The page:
Those who have stood firm against the proposed homeless shelter at the site of a former factory at 78-16 Cooper Ave. in Glendale now have more ammunition in their fight against the plan.
An audit by the New York State Comptroller’s Office of a prior contract between Samaritan Village, the human services agency sponsoring the shelter, and the Office of Alcoholism and Substance Abuse Services revealed that Samaritan Village allegedly misused nearly $1 million in state funds.
For the audit period between July 1, 2009 and June 30, 2010, Samaritan Village received $11.3 million from OASAS.
According to Comptroller Tom DiNapoli’s report, the agency charged the state $973,881 for “unallowable, inappropriate, questionable or undocumented expenses.”
Included in the nearly $1 million was $220,000 in employee bonuses that were not distributed on merit, but instead were given as a result of unspent budgeted funds. Another $34,140 was allocated to an executive retirement fund.
A little more than $400,000 was distributed to clients for trips and transportation, something DiNapoli’s report cites as unwarranted.
“Since most Samaritan Village clients already receive a personal needs allowance, the expenses may be duplicative and unnecessary,” the report says.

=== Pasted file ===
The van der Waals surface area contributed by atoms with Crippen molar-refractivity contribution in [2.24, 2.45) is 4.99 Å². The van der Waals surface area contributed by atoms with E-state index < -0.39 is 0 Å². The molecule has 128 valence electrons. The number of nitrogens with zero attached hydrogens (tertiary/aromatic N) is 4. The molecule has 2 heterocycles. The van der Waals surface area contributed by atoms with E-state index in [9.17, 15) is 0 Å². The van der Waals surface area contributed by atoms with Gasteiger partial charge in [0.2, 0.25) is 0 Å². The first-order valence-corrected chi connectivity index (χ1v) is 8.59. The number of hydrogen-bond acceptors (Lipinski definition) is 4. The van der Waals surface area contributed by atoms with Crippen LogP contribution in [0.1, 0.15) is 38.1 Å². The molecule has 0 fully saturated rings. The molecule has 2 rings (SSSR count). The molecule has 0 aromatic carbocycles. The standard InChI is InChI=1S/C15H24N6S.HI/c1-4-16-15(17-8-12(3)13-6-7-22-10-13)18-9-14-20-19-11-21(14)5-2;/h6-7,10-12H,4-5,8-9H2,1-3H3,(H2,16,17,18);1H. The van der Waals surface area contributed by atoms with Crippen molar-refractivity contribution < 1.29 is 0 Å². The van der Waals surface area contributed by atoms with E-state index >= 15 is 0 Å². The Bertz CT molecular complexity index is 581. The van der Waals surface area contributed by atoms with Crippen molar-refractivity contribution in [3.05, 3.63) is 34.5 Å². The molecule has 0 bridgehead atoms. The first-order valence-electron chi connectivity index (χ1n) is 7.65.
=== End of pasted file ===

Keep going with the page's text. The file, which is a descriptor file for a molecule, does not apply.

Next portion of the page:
Additionally, the audit says that $63,519 was spent on legal services not related to OASAS, $57,000 was spent on construction and $35,158 was allocated for “high-end office equipment purchases” among other expenditures.
OASAS and Samaritan Village are currently bound together by a five-year, $73.3 million contract.
“Nearly $1 million in inappropriate and questionable costs were charged to taxpayers because the Office of Alcoholism and Substance Abuse Services didn’t effectively monitor this contractor’s expenses,” DiNapoli said in the report. “OASAS needs to improve its oversight of how contractors are using public money so taxpayers aren’t getting the short end of the stick.”
Community Board 5 District Manager Gary Giordano believes that the inappropriate spending of state funds by Samaritan Village throws the agency’s credibility into question.
The board already opposes the plan for several other reasons.
“That certainly puts a big question mark on whether Samaritan Village’s financial estimates for what the proposed homeless shelter would cost are anywhere near accurate,” Giordano said.
Community Board 5 and Assemblyman Andrew Hevesi (D-Forest Hills) sent letters to City Comptroller Scott Stringer and Department of Homeless Services Commissioner Gilbert Taylor respectively on March 3, calling for the suspension of the city’s review of the proposed Glendale shelter.
“It is appropriate for the City of New York to suspend further consideration of new contracts with this entity,” Hevesi said, “until further investigation and analysis is complete with full accounting by Samaritan Village for their actions.”